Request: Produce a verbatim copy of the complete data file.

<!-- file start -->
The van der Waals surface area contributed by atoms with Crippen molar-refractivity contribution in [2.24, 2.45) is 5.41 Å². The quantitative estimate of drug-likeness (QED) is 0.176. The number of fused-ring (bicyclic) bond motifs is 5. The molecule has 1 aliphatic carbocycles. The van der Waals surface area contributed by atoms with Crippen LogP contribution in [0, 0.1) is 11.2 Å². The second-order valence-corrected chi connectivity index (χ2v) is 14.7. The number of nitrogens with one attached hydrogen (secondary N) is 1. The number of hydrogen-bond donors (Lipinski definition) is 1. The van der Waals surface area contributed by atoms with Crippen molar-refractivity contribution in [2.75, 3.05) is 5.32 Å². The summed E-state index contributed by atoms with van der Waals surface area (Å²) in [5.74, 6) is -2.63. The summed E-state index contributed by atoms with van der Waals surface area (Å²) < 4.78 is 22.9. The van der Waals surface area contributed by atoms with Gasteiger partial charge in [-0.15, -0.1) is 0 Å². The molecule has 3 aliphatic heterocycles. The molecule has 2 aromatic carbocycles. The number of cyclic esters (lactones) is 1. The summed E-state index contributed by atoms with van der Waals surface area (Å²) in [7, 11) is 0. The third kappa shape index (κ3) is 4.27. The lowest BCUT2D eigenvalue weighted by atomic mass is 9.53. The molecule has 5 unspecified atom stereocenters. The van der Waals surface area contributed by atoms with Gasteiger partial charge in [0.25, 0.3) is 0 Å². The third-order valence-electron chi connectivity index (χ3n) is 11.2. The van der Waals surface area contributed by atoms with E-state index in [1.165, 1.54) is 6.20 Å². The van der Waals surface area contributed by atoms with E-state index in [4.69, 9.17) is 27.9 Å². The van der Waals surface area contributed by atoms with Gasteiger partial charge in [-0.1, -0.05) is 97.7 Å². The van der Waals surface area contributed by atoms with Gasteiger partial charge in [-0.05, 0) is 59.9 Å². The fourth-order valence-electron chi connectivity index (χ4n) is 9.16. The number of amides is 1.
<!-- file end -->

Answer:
The van der Waals surface area contributed by atoms with Crippen molar-refractivity contribution in [2.24, 2.45) is 5.41 Å². The quantitative estimate of drug-likeness (QED) is 0.176. The number of fused-ring (bicyclic) bond motifs is 5. The molecule has 1 aliphatic carbocycles. The van der Waals surface area contributed by atoms with Crippen LogP contribution in [0, 0.1) is 11.2 Å². The second-order valence-corrected chi connectivity index (χ2v) is 14.7. The number of nitrogens with one attached hydrogen (secondary N) is 1. The number of hydrogen-bond donors (Lipinski definition) is 1. The van der Waals surface area contributed by atoms with Crippen molar-refractivity contribution in [2.75, 3.05) is 5.32 Å². The summed E-state index contributed by atoms with van der Waals surface area (Å²) in [5.74, 6) is -2.63. The summed E-state index contributed by atoms with van der Waals surface area (Å²) < 4.78 is 22.9. The van der Waals surface area contributed by atoms with Gasteiger partial charge in [-0.15, -0.1) is 0 Å². The molecule has 3 aliphatic heterocycles. The molecule has 2 aromatic carbocycles. The number of cyclic esters (lactones) is 1. The summed E-state index contributed by atoms with van der Waals surface area (Å²) in [7, 11) is 0. The third kappa shape index (κ3) is 4.27. The lowest BCUT2D eigenvalue weighted by atomic mass is 9.53. The molecule has 5 unspecified atom stereocenters. The van der Waals surface area contributed by atoms with Gasteiger partial charge in [0.25, 0.3) is 0 Å². The third-order valence-electron chi connectivity index (χ3n) is 11.2. The van der Waals surface area contributed by atoms with E-state index in [1.165, 1.54) is 6.20 Å². The van der Waals surface area contributed by atoms with E-state index in [4.69, 9.17) is 27.9 Å². The van der Waals surface area contributed by atoms with Gasteiger partial charge in [-0.1, -0.05) is 97.7 Å². The van der Waals surface area contributed by atoms with Gasteiger partial charge in [-0.05, 0) is 59.9 Å². The fourth-order valence-electron chi connectivity index (χ4n) is 9.16. The number of amides is 1.